Once upon a time, David Warner was Australia’s most energetic & explosive batsman in the country, he simply had no fear of losing his wicket which certainly showed in his twenty20 debut against South Africa in 2009.
That cataclysmic-whirlwind Warner created at the MCG on debut for his country will be forever remembered as the newly-discovered aggressive opening batsman that Australia were in desperate need of, but test cricket was the last thing on everyone’s mind after that innings. Looking back on it, 89 runs off just 43 balls, it was a classic David Warner innings. With age comes experience though, fast forward nine years and Warner has developed a technique that allows him to play all three formats of the game, but you can’t help but think he’s lost a bit of that recklessness which made him one of the most dangerous opening batsman in the world.
That’s not to say Warner has lost his aggressive nature, he’s now at a stage in his career where he’s dominating test cricket due to his T20 background, he’s tweaked a few things which has made him the batsman he is today. When it comes to twenty20 & one-day cricket though, the transition from the longest format of the game to the shortest can often be difficult, especially with fatigue destine to set in at some stage along with the mindset of hitting everything for four & six after you’ve been patiently knocking the ball and looking for the occasional boundary. The 31-year-old finished his Ashes campaign strongly with scores of 103 & 86 in the Boxing Day test at the ‘G’, followed by a solid-56 in the fifth & final test at the SCG.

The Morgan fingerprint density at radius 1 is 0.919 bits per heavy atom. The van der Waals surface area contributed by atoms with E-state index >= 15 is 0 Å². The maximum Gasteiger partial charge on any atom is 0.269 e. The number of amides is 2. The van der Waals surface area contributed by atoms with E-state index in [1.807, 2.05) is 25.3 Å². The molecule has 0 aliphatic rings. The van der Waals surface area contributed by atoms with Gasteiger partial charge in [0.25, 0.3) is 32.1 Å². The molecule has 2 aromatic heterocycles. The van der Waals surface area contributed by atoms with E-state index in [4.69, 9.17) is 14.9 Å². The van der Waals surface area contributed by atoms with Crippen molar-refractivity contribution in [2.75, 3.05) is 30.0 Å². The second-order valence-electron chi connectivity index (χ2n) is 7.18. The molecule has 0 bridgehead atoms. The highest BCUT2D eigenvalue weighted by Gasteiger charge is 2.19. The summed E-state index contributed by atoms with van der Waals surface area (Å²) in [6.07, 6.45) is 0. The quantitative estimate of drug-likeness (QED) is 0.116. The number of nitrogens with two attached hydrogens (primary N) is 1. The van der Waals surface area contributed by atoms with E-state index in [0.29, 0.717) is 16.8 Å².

Things started going downhill for Warner after Australia’s 4-0 victory over England in the test series. The Gillette ODI series against England raised some eyebrows after Warner finished the five-game series with a total of just 73 runs, top scoring in Brisbane with 35 & averaging just 14.60. Warner wasn’t alone though, skipper Steve Smith was uncharacteristically quiet throughout the series, averaging just 20.40 which could have been a sign of fatigue after a lengthy duration of cricket. In saying that, Warner’s opening partner Aaron Finch left nothing in the tank when he slotted back into the setup with back-to-back centuries in Melbourne & Brisbane, along with an entertaining 62 at the SCG before he injured his hamstring.
With Smith finally given a rest, Warner has taken over the captaincy for the T20 International tri-series against New Zealand & England. His leadership has been faultless so far, he’s led the team superbly and Australia have won their first two matches comprehensively. Warner’s individual performance, however, hasn’t been the response the public and he himself would have been hoping for with scores of 6 & 4 in the first two games. You can never write off a champion, but at the moment David Warner looks out of sorts with his game and is just finding a way to get out. All players go through a bit of a rough patch, lets hope it’s just a minor one for Warner with Australia’s tour of South Africa on the horizon.